Early in our marriage, I endured a two-year period plagued by multiple jobs, persistent unemployment, and poverty. Any extra income was directed toward diapers for our newborn daughter and medical expenses for her persistent ear infections. In fact, Anna’s ear problems required two sets of tubes and two ear drum surgeries. In order to pay for the expenses, I cashed out what little retirement we had, paying severe penalties to the government.
I count myself among the many who have stood at the edge of the downward spiral and looked down. Without a supportive extended family system, we would have fallen in. It was frightening.
During that time, I opened my Bible looking for solace and read about King Saul’s many troubles. It seemed like God was against him. I was incensed. God, why were you so deadset against Saul? I asked.
Then I opened the book of Job and read about the righteous man’s many sufferings. My anger against God grew into a raging fire. We’re toast! I yelled at God. You can do whatever you want and you have no one to answer to. You don’t even care. I felt like God was dangling me over the fire and enjoying himself as he watched me burn.
At the end of the two year period, I enrolled at Fuller Seminary a thousand miles away in Pasadena, California. Looking back, I laugh at the fact that I chose to study theology while I was intensely angry at God.
Then December 1, 1991 (almost 19 years ago to the day of this post), I read a tale of two kings: Nebuchadnezzar and his son Belshazzar.
One day King Nebuchadnezzar was admiring his kingdom and taking credit for his exploits when God drove him into the wilderness where he lived like a wild animal. God told the king he would remain until “until you acknowledge that the Most High is sovereign over the kingdoms of men and gives them to anyone he wishes (Daniel 4:32).”
After spending seven years in the wilderness, after being humiliated before his fellow Babylonians, here’s what Nebuchadnezzar announced to his people:
Now I, Nebuchadnezzar, praise and exalt and glorify the King of heaven, because everything he does is right and all his ways are just. And those who walk in pride he is able to humble.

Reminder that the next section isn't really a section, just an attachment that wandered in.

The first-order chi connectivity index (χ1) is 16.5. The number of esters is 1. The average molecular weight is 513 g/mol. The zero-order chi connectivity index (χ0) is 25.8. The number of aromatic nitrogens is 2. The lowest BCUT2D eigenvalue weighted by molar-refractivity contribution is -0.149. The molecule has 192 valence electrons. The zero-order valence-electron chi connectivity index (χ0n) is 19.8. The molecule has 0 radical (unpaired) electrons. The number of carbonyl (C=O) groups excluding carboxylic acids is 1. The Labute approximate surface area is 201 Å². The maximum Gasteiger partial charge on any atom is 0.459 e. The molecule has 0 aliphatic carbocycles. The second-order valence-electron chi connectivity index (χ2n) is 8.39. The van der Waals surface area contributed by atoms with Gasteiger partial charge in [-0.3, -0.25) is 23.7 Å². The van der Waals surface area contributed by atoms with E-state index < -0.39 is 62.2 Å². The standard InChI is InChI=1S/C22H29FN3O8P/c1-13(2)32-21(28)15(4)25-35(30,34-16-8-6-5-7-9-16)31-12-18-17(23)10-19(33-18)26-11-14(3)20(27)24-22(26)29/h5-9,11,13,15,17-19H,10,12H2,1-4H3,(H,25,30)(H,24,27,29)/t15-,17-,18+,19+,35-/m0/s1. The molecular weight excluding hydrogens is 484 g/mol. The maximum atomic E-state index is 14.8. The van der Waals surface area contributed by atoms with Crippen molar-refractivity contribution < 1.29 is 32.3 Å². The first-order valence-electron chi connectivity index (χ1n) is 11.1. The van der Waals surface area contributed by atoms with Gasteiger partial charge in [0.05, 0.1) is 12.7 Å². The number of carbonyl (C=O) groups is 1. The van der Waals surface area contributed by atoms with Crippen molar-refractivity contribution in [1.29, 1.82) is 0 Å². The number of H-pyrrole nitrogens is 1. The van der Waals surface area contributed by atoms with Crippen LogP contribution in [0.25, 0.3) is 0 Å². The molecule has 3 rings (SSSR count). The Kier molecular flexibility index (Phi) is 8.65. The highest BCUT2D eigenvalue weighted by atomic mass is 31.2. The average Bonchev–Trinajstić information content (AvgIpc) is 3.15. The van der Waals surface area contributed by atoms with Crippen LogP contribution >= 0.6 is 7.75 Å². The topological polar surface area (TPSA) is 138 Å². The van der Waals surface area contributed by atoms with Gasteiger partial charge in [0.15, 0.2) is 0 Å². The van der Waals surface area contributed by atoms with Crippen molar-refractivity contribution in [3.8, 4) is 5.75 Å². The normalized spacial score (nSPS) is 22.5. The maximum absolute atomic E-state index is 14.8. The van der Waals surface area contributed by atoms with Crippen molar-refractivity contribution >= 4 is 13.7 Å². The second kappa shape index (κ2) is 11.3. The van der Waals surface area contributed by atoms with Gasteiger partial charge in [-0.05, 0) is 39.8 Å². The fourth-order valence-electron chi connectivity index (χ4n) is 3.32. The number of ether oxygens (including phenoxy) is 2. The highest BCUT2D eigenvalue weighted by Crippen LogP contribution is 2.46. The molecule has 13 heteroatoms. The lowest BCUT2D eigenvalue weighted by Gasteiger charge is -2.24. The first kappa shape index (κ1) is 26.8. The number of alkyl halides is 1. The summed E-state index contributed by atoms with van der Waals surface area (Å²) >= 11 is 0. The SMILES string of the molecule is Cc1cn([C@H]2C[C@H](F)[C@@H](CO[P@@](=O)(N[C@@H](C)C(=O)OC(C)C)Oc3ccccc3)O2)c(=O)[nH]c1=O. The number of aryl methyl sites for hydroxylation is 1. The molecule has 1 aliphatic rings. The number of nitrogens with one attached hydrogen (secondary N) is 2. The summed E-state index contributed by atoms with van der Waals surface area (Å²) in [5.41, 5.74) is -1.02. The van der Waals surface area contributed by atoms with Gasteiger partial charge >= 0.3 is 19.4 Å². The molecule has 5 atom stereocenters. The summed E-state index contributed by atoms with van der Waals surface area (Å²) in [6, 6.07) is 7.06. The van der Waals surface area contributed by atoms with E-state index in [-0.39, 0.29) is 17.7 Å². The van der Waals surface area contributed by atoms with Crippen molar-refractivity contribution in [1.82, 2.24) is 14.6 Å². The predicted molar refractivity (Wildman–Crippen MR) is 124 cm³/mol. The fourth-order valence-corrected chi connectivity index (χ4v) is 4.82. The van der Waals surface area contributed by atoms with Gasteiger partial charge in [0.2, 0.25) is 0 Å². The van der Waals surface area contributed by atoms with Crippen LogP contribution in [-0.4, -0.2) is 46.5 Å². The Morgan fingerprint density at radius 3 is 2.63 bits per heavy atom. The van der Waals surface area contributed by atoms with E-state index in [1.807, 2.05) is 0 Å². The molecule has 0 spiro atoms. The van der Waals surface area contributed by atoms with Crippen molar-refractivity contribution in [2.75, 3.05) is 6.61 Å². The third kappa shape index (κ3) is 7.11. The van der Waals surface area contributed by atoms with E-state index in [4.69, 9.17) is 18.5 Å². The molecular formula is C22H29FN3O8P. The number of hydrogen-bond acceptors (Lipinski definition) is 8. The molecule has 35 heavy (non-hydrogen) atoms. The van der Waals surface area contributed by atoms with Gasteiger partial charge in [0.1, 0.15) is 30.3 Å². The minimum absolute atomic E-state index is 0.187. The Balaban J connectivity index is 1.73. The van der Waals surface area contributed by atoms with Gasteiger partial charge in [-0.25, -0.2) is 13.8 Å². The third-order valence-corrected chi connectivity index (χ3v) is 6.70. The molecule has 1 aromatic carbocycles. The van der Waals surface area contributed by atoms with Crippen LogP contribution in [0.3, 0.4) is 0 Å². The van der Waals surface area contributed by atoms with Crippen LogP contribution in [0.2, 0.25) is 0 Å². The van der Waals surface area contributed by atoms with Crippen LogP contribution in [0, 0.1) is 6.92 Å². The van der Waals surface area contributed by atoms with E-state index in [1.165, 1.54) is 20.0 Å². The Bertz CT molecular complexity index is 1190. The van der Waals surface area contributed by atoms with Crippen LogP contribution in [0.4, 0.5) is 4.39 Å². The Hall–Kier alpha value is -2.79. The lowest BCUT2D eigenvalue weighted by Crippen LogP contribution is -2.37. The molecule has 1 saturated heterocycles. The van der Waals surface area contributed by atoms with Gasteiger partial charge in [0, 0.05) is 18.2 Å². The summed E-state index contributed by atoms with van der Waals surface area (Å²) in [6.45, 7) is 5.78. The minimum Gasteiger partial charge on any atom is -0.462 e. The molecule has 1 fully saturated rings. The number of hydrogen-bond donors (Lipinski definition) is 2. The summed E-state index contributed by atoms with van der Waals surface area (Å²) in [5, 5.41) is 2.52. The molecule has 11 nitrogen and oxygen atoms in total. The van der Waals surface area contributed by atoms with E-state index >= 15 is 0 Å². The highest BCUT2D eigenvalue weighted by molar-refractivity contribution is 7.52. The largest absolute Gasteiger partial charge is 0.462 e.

Rather than voice his bitterness toward God, the king exalted God and commented that “everything he does is right and all his ways are just.”
In the next chapter, Nebuchadnezzar’s son Belshazzar is sitting on the throne. He’s wining and dining his guests, reveling in his glory when a finger begins writing on the wall. Four words appeared in an indiscernible language. Belshazzar was terrified by the experience, and worse yet, he couldn’t decipher what the words meant. Daniel was brought in who interpreted the words, which were written in Hebrew.
Daniel began by reminding Belshazzar about his father King Nebuchadnezzar. God sent him into the fields, Daniel explained, because his heart had become hardened with pride.
“You, O king, haven’t learned from your father,” the prophet confessed. Then he interpreted the four words on the wall: Mene, Mene, Tekel, Parsin. Literally, the words meant, “numbered, numbered, weighed, divided.” Daniel told him, “God has numbered the days of your reign and brought it to an end. You have been weighed on the scales and found wanting. Your kingdom is divided and given to the Medes and Persians” (Daniel 5:26-28).
That night, Belshazzar’s life came to a violent end.
As I compared the two kings’ stories, I had a life-changing realization:
First, God hates pride. Nothing strikes deeper at the heart of God than when we take credit for what he has done.